008. Turning half away from him, it became suddenly conscious of the bed he had just left, and darted towards it, and bent and felt over the pillows in a way which made Parkins shudder as he had never in his life thought it possible. In a very few moments it seemed to know that the bed was empty, and then, moving forward into the area of light and facing the window, it showed for the first time what manner of thing it was. Parkins, who very much dislikes being questioned about it, did once describe something of it in my hearing, and I gathered that what he chiefly remembers about it is a horrible, an intensely horrible, face of crumpled linen.

‘The Residence at Whitminster’
001 The truth is, he has here no boys of his age or quality to consort with, and is given to moping about in our raths and graveyards: and he brings home romances that fright my servants out of their wits.

002 When Lord Saul came up the steps into the light of the lamp in the porch to be greeted by Dr. Ashton, he was seen to be a thin youth of, say, sixteen years old, with straight black hair and the pale colouring that is common to such a figure.

003 “Why, you know our ignorant people pretend that some are able to foresee what is to come—sometimes in a glass, or in the air, maybe, and at Kildonan we had an old woman that pretended to such a power.

004 ‘I told Mary only to-day that I thought you had some vestiges of sense in your head.’ (I bowed my acknowledgements.) [the character is a woman]

005 I always read something for a few minutes before I drop off to sleep. A dangerous habit: I don’t recommend it:

006 and then (you remember it was perfectly dark) something seemed to rush at me, and there was—I don’t know how to put it—a sensation of long thin arms, or legs, or feelers, all about my face, and neck, and body. Very little strength in them, there seemed to be, but Spearman, I don’t think I was ever more horrified or disgusted in all my life, that I remember…

‘The Rose Garden’
001. Then a bird (perhaps) rustled in the box-bush on her left, and she turned and started at seeing what at first she took to be a Fifth of November mask peeping out among the branches. She looked closer. It was not a mask. It was a face–large, smooth, and pink. She remembers the minute drops of perspiration which were starting from its forehead: she remembers how the jaws were clean-shaven and the eyes shut. She remembers also, and with an accuracy which makes the thought intolerable to her, how the mouth was open and a single tooth appeared below the upper lip. As she looked the face receded into the darkness of the bush. The shelter of the house was gained and the door shut before she collapsed.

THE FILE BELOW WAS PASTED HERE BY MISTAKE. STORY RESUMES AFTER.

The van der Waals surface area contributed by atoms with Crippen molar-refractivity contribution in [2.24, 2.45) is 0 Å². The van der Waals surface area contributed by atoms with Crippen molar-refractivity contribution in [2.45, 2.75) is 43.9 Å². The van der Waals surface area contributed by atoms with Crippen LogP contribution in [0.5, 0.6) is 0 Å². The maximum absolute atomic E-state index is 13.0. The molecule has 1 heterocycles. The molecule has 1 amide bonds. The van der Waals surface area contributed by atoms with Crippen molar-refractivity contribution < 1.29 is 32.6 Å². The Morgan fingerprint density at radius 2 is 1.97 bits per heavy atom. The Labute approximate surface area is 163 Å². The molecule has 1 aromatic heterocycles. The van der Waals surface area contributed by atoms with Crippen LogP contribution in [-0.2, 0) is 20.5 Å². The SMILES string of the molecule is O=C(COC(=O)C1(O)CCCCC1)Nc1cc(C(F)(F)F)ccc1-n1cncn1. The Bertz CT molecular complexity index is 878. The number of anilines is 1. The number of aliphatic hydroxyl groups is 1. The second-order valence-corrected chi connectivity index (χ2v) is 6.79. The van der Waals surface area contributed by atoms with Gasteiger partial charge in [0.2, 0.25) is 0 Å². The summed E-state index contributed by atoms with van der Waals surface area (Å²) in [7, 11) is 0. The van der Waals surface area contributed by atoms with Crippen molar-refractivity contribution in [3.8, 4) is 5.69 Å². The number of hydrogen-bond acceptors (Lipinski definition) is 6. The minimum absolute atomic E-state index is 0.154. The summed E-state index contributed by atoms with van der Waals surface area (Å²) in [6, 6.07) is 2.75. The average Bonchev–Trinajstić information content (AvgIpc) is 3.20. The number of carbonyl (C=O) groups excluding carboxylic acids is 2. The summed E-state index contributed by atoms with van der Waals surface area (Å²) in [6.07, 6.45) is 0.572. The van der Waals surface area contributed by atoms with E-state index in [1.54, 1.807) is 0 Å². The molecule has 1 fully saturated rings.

‘The Stalls of Barchester Cathedral’
001 The choir were singing the words (Set thou an ungodly man to be ruler over him and let Satan stand at his right hand.)
002 The writer goes on to reflect upon the probability that the writings of Mr Shelley, Lord Byron, and M. Voltaire may have been instrumental in bringing about the disaster, and concludes by hoping, somewhat vaguely, that this event may ‘operate as an example to the rising generation’; but this portion of his remarks need not be quoted in full.

‘The Tractates Middoth’
001 Mr Eldred returned to his hotel at dusk and spent, I fear, but a dull evening.

‘The Treasure of Abbot Thomas’
001. ‘Well, what would any human being have been tempted to do, my dear Gregory, in my place? Could he have helped setting off, as I did, to Steinfeld, and tracing the secret literally to the fountain-head? I don’t believe he could. Anyhow, I couldn’t, and, as I needn’t tell you, I found myself at Steinfeld as soon as the resources of civilization could put me there…

002. Then I heard him call softly, “All right, sir,” and went on pulling out the great bag, in complete darkness. It hung for an instant on the edge of the hole, then slipped forward on to my chest, and put its arms round my neck. ‘My dear Gregory, I am telling you the exact truth. I believe I am now acquainted with the extremity of terror and repulsion which a man can endure without losing his mind. I can only just manage to tell you now the bare outline of the experience. I was conscious of a most horrible smell of mould, and of a cold kind of face pressed against my own, and moving slowly over it, and of several–I don’t know how many–legs or arms or tentacles or something clinging to my body. I screamed out, Brown says, like a beast, and fell away backward from the step on which I stood, and the creature slipped downwards, I suppose, on to that same step.

003. ‘it was just this way. Master was busy down in front of the ‘ole, and I was ‘olding the lantern and looking on, when I ‘eard somethink drop in the water from the top, as I thought. So I looked up, and I see someone’s ‘ead lookin’ over at us. I s’pose I must ha’ said somethink, and I ‘eld the light up and run up the steps, and my light shone right on the face. That was a bad un, sir, if ever I see one! A holdish man, and the face very much fell in, and larfin’, as I thought. And I got up the steps as quick pretty nigh as I’m tellin’ you, and when I was out on the ground there warn’t a sign of any person.